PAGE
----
I’d have to say that the most rewarding part of running the podcast is the friendships and connections that have resulted from interviews. Having the podcast is sort of a really legit way to formally ask people to befriend you. It stands as this formality that breaks down the awkward barriers of cold emailing someone you’re interested in brain-picking. It also allows us to get right into the nitty-gritty during an interview, and ask the hard questions. The podcast has allowed me to learn about people in the most raw and real manner possible, and in turn, has allowed me to learn more about myself than I ever have. Interpersonal connection is probably one of the most important things in the world for me, and the podcast has given me a vehicle to better understand what might one day be my life’s work.
Q: You mention that you are equally interested in arts as you are in academia, can you explain that a little bit more? What are your interests?
I started as a dancer. From ages 3 to 15, I was in and out of my dance studio in my hometown of West Palm Beach, Florida. From ages 11 to 13, I was dancing at a magnet arts school as well as my studio, totaling around 20 hours of dance a week. After I went through puberty and my body did not fit the ballerina standard, I found myself drawn to creative writing. During my first year of high school, after being drilled down by guidance counselors to build my summer resume for colleges, I stumbled upon a creative writing summer intensive at a boarding school in Massachusetts. On a whim, I applied and got accepted.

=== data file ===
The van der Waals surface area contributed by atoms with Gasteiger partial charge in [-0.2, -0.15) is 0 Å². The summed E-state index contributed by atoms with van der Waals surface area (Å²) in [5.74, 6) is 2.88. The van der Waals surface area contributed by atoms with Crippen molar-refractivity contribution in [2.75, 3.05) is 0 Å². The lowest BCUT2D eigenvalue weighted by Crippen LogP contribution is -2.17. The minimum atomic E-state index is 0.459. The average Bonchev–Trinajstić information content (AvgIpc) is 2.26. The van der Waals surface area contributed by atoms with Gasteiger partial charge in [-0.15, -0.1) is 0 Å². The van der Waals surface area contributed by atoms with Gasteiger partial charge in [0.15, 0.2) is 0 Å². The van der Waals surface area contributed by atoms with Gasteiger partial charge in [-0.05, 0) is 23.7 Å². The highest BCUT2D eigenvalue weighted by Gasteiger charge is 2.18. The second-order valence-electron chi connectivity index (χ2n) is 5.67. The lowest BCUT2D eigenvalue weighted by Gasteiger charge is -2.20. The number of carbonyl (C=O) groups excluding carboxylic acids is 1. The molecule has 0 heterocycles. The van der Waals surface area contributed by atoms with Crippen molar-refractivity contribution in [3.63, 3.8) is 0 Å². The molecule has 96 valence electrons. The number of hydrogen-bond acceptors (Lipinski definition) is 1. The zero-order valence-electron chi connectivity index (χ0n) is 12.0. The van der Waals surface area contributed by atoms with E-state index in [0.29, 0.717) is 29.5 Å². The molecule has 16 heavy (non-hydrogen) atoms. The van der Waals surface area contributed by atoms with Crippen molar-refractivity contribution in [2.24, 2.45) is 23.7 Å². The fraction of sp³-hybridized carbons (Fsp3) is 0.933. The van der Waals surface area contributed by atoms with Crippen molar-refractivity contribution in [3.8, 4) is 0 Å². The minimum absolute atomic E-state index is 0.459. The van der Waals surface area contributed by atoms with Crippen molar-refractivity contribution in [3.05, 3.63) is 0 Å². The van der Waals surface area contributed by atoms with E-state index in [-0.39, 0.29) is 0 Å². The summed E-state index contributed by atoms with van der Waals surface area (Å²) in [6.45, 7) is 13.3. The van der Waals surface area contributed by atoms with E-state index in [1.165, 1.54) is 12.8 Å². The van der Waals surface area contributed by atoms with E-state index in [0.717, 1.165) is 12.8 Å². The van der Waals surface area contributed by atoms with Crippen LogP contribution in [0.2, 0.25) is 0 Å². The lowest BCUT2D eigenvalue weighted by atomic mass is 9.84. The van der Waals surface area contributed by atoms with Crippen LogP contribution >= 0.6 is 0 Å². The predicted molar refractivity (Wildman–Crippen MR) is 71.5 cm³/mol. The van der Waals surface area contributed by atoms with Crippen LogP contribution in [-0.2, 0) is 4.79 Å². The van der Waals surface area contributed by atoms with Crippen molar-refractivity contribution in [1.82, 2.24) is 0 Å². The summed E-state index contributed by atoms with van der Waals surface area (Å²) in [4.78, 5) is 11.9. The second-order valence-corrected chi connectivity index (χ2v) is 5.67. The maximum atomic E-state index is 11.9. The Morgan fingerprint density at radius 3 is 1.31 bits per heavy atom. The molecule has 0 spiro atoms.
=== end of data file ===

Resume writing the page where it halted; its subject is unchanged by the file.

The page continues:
Once there, I instantly fell in love with the place. There was a pride flag hanging next to the U.S. flag, the campus was the first boarding school campus to offer gender-neutral housing. I had never been in such an equally challenging as accepting environment in my life. I remember Googling words my peers would say in normal conversation under the dining hall tables because I simply couldn’t keep up. I remember seeing a wall of all the colleges and universities alumni attend. The most elite and prestigious universities lined their way down the poster.
At the end of the program, I was offered a spot as a full-time student on scholarship. I had never fathomed going to anything other than public school, let alone the ability to go to anything other than an in-state college. For my junior and senior year, I attended high school as a Writing, Film, and Media Arts major.